However, this will be repealed Jan 1 2006 and the new B&P Code that goes into effect Jan 1 2006 requires that a) the text of the mechanic's lien notice be revised and b) the text MUST appear directly on the contract and NOT as an attachment and c) as in the past, it MUST be verbatim to the text in the "new" code.

This is a significant notice, approximately 300 words, and it will take up a sizeable amount of space on your contract, probably causing you to have to add another page.

Newly Required 2006 Notices Already Revised, Again and Again!

Interesting thing here, and this is where it can get really confusing...

As mentioned above, the new 2006 code that was supposed to replace the 2005 code has already gone through several changes.

The mechanic's lien notice had its wording changed, and the new requirement that it be added to the contract was added, but then the new code was repealed and replaced with even more new code.

That newest new code left out the new mechanic's lien notice requirement.

But alas "they" weren't done there... that newest new code that left out the mechanic's lien notice requirement has already been repealed itself and now there's even newer newest code (and it has the mechanic's lien requirement back in it)!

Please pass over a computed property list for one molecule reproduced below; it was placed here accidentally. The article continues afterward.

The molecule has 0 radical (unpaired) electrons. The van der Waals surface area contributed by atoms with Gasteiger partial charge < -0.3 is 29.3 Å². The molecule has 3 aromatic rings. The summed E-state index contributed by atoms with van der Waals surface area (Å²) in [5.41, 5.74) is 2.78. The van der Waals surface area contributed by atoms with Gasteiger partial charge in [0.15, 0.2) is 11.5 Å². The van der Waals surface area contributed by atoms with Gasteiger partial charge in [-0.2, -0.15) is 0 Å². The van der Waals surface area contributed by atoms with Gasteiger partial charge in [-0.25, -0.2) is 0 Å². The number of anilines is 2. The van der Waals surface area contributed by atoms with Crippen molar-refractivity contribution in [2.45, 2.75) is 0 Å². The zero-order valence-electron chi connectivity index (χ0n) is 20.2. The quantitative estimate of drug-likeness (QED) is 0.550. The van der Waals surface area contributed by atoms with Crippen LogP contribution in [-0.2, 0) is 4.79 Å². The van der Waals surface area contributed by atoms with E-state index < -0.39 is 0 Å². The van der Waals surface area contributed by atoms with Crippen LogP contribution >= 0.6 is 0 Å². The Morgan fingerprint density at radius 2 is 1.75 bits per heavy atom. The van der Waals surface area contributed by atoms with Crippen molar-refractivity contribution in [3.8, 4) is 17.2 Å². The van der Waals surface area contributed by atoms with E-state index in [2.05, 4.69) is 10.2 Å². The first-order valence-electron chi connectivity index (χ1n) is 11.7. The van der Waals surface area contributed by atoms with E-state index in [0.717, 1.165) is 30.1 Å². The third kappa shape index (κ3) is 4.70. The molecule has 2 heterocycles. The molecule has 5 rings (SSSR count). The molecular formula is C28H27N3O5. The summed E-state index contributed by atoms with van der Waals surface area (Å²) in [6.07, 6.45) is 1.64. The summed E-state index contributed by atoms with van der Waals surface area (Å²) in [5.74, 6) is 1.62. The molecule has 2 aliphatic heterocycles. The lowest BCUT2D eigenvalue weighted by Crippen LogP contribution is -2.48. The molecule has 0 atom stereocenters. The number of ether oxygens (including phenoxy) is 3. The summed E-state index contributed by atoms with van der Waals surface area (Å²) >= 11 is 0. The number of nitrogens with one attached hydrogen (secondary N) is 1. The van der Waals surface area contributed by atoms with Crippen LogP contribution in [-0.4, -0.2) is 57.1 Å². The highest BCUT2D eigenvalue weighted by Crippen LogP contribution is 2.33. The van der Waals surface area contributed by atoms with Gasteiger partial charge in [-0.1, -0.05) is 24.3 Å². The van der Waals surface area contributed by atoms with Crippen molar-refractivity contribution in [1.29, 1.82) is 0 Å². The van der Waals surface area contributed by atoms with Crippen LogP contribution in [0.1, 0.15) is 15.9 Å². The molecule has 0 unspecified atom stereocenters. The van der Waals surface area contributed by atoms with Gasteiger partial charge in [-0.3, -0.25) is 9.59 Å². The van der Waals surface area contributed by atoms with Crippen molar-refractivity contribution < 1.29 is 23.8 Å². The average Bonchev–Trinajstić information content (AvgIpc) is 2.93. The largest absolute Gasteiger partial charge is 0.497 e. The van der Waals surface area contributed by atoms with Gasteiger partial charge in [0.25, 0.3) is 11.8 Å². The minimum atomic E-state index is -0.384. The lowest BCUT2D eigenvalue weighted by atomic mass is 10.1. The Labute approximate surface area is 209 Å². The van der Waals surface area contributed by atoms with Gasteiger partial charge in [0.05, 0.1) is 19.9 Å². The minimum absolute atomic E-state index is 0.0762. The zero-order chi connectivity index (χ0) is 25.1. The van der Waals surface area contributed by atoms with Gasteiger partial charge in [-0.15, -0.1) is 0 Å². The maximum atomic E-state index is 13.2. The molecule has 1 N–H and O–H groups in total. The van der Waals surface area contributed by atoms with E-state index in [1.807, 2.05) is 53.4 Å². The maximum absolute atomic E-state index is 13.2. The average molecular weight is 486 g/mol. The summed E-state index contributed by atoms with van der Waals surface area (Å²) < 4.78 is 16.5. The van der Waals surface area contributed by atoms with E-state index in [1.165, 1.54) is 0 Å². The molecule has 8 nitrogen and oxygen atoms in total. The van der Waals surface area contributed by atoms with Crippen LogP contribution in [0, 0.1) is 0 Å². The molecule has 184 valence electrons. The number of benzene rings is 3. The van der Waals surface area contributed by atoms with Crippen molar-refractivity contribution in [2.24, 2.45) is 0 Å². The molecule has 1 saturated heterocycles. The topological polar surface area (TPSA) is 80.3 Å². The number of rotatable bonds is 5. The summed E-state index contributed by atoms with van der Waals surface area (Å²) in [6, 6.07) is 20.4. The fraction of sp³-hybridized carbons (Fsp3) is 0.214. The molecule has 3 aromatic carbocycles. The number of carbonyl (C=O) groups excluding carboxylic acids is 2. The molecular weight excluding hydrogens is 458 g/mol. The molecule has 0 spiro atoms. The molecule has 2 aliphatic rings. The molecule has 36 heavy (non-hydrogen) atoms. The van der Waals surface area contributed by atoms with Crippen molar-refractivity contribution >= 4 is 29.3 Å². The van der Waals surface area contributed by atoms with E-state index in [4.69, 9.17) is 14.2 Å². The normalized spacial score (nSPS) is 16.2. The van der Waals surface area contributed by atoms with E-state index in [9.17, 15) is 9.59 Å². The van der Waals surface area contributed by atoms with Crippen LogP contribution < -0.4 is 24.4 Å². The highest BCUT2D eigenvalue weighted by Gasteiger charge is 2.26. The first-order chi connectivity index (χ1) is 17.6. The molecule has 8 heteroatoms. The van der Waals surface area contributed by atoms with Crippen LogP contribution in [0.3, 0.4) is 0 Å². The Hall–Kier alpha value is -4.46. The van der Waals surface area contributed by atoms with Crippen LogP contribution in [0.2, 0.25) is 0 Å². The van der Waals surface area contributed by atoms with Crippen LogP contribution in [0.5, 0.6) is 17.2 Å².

AND, on top of everything...

The code listed at the government legislative website as being effective Jan 1 2006 is NOT accurate!

The text has been changed and changed again and what's posted at the government legislative website does NOT contain the latest updates.

It's absolutely ridiculous, how do "they" expect a contractor to have a legal contract when "they" can't even get it straight themselves?

Description of License Classification Now Required

Another new code requires the contract to contain the name, business address, license number of the contractor and the DESCRIPTION of the license classification relevant to the project.